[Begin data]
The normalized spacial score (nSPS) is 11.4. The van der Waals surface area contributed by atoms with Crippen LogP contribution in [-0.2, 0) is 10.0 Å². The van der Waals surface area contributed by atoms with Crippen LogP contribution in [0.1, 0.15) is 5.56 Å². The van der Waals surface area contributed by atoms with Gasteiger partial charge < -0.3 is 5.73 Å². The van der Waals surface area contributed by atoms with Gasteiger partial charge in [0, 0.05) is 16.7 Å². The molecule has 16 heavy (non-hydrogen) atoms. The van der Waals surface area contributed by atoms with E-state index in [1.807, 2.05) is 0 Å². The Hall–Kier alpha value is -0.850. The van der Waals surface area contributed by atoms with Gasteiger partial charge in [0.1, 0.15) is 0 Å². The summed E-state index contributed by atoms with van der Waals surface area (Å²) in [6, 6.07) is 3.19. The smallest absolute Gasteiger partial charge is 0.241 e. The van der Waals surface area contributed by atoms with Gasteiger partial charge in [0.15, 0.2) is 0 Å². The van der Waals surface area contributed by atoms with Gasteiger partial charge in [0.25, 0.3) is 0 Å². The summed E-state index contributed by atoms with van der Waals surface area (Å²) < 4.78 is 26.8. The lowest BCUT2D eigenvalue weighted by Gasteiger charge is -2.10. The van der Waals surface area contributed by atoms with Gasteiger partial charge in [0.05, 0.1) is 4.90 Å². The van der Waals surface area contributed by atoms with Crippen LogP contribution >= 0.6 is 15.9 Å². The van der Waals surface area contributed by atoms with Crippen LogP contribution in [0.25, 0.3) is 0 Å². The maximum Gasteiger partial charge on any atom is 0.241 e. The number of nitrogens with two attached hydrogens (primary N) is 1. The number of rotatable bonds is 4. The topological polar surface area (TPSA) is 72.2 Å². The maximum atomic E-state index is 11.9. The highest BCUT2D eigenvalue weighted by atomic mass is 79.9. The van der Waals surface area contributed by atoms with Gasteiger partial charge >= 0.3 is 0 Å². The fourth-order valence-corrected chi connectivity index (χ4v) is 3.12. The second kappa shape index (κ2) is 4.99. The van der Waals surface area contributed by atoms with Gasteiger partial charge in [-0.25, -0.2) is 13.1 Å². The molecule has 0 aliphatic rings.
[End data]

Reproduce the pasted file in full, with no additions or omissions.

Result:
The normalized spacial score (nSPS) is 11.4. The van der Waals surface area contributed by atoms with Crippen LogP contribution in [-0.2, 0) is 10.0 Å². The van der Waals surface area contributed by atoms with Crippen LogP contribution in [0.1, 0.15) is 5.56 Å². The van der Waals surface area contributed by atoms with Gasteiger partial charge < -0.3 is 5.73 Å². The van der Waals surface area contributed by atoms with Gasteiger partial charge in [0, 0.05) is 16.7 Å². The molecule has 16 heavy (non-hydrogen) atoms. The van der Waals surface area contributed by atoms with E-state index in [1.807, 2.05) is 0 Å². The Hall–Kier alpha value is -0.850. The van der Waals surface area contributed by atoms with Gasteiger partial charge in [0.1, 0.15) is 0 Å². The summed E-state index contributed by atoms with van der Waals surface area (Å²) in [6, 6.07) is 3.19. The smallest absolute Gasteiger partial charge is 0.241 e. The van der Waals surface area contributed by atoms with Gasteiger partial charge in [0.15, 0.2) is 0 Å². The van der Waals surface area contributed by atoms with Gasteiger partial charge in [0.25, 0.3) is 0 Å². The summed E-state index contributed by atoms with van der Waals surface area (Å²) < 4.78 is 26.8. The lowest BCUT2D eigenvalue weighted by Gasteiger charge is -2.10. The van der Waals surface area contributed by atoms with Gasteiger partial charge in [0.05, 0.1) is 4.90 Å². The van der Waals surface area contributed by atoms with Crippen LogP contribution >= 0.6 is 15.9 Å². The van der Waals surface area contributed by atoms with Crippen LogP contribution in [0.25, 0.3) is 0 Å². The maximum Gasteiger partial charge on any atom is 0.241 e. The number of nitrogens with two attached hydrogens (primary N) is 1. The number of rotatable bonds is 4. The topological polar surface area (TPSA) is 72.2 Å². The maximum atomic E-state index is 11.9. The highest BCUT2D eigenvalue weighted by atomic mass is 79.9. The van der Waals surface area contributed by atoms with Gasteiger partial charge >= 0.3 is 0 Å². The fourth-order valence-corrected chi connectivity index (χ4v) is 3.12. The second kappa shape index (κ2) is 4.99. The van der Waals surface area contributed by atoms with Gasteiger partial charge in [-0.25, -0.2) is 13.1 Å². The molecule has 0 aliphatic rings.